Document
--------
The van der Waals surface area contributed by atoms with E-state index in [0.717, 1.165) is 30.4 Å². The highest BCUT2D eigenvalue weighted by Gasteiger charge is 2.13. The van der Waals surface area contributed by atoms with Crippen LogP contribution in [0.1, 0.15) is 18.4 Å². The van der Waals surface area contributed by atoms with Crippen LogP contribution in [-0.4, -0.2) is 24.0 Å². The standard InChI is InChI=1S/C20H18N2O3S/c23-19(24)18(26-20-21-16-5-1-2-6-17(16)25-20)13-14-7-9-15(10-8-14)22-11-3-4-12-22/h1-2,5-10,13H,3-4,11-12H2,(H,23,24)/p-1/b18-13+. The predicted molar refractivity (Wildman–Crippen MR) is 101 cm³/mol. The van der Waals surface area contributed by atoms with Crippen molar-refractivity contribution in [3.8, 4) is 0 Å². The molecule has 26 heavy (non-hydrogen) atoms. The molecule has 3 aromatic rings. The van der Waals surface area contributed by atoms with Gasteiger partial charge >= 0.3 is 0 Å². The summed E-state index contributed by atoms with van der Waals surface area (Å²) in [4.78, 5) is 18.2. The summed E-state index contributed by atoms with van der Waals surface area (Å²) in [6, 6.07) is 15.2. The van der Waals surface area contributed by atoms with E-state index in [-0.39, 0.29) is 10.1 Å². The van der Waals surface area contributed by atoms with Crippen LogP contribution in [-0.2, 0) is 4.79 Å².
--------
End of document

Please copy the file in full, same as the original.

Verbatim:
The van der Waals surface area contributed by atoms with E-state index in [0.717, 1.165) is 30.4 Å². The highest BCUT2D eigenvalue weighted by Gasteiger charge is 2.13. The van der Waals surface area contributed by atoms with Crippen LogP contribution in [0.1, 0.15) is 18.4 Å². The van der Waals surface area contributed by atoms with Crippen LogP contribution in [-0.4, -0.2) is 24.0 Å². The standard InChI is InChI=1S/C20H18N2O3S/c23-19(24)18(26-20-21-16-5-1-2-6-17(16)25-20)13-14-7-9-15(10-8-14)22-11-3-4-12-22/h1-2,5-10,13H,3-4,11-12H2,(H,23,24)/p-1/b18-13+. The predicted molar refractivity (Wildman–Crippen MR) is 101 cm³/mol. The van der Waals surface area contributed by atoms with Crippen molar-refractivity contribution in [3.8, 4) is 0 Å². The molecule has 26 heavy (non-hydrogen) atoms. The molecule has 3 aromatic rings. The van der Waals surface area contributed by atoms with Gasteiger partial charge >= 0.3 is 0 Å². The summed E-state index contributed by atoms with van der Waals surface area (Å²) in [4.78, 5) is 18.2. The summed E-state index contributed by atoms with van der Waals surface area (Å²) in [6, 6.07) is 15.2. The van der Waals surface area contributed by atoms with E-state index in [-0.39, 0.29) is 10.1 Å². The van der Waals surface area contributed by atoms with Crippen LogP contribution in [-0.2, 0) is 4.79 Å².